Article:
We note that the above policy clarification is very late, considering that companies have already closed their financial years to which the aid measures apply. Also, making a plausible case about how unrelated parties would have acted in similar circumstances will, in practice, be difficult for companies.

Intra-group Services

Like the 2018 decree, the new decree allows companies to apply the simplified method for low-value added services. The OECD transfer pricing guidelines refer to “low value-adding intra-group service.” If opting for this, companies can apply a profit margin of 5% without having to substantiate it. The 2018 decree included an approved policy for low-value added services so that companies could charge only the relevant actual costs, including financing costs.

We find it striking that this approved policy is no longer part of the text of the new decree. It was replaced by a brief reference to the OECD guidelines. These still include the option for companies to recharge on a cost-only basis. The footnote (number 17) in the new decree explicitly states that the Dutch Tax Authority (DTA) have discretionary power in deciding whether or not to apply this option. We note that omitting the term “approved policy” and adding “discretionary power” seems to indicate a less flexible stance by the DTA on this point.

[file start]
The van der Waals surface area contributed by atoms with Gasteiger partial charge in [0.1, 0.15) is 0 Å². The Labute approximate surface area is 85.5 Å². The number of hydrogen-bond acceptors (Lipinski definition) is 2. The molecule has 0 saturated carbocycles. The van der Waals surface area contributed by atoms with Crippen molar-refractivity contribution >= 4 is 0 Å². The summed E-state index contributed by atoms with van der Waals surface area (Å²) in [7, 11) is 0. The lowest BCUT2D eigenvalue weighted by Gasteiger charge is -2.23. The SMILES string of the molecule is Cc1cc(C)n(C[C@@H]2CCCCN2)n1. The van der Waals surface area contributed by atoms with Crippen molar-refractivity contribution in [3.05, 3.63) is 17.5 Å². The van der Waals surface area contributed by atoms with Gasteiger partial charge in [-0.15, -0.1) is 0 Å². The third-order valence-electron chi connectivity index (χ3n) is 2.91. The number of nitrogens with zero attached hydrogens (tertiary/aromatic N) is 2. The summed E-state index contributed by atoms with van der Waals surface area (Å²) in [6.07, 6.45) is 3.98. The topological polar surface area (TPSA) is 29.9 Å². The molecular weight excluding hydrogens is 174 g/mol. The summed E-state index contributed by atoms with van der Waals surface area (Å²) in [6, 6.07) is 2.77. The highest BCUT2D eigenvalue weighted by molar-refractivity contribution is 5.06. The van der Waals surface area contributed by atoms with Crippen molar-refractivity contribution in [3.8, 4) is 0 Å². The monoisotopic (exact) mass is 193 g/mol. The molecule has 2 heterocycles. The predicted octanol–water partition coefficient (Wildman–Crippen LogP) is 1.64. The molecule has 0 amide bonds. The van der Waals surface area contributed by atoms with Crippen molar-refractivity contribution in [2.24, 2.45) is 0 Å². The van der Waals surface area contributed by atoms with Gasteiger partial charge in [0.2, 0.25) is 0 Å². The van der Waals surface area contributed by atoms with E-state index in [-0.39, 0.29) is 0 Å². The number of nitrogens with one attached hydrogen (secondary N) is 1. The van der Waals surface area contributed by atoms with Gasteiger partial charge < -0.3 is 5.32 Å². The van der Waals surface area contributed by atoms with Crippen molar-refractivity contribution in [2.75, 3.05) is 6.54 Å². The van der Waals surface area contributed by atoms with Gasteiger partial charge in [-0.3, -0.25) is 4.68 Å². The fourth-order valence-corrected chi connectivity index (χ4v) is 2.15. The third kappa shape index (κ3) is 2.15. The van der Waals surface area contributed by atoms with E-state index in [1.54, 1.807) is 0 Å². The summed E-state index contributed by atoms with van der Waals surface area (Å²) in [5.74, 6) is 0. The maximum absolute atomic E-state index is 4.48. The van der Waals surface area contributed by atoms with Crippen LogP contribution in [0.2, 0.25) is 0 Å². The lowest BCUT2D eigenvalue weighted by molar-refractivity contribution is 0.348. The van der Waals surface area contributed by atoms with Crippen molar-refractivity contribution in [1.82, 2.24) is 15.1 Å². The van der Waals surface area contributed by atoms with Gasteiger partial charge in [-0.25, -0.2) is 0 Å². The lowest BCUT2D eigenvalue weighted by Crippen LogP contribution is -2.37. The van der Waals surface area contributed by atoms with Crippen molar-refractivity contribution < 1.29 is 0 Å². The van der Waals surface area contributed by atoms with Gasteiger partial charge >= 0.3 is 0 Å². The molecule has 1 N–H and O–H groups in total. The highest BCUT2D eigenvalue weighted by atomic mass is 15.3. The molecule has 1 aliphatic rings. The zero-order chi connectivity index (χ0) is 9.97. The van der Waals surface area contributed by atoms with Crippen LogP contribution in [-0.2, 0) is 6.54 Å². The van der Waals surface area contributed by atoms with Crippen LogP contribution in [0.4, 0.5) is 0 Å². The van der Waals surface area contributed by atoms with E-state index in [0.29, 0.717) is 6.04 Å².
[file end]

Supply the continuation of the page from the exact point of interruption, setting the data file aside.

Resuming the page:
Characterization of the Intercompany Loan Transaction

The new version of the OECD guidelines, published in 2022, contains a new Chapter X on financial transactions, which is also reflected in the decree. According to the decree, with regard to intra-group loans, the lack of control and/or financial capacity a company has in relation to certain risks may mean that the relevant risks and the associated fee should be allocated to the company that exercises control over those risks and has sufficient financial capacity to bear those risks. If the intercompany finance transaction cannot be undertaken on an arm’s length basis with an adjustment of the price and/or changes to the other intercompany conditions, then according to the decree the DTA may in extreme cases ignore or reclassify (part of) the intercompany loan.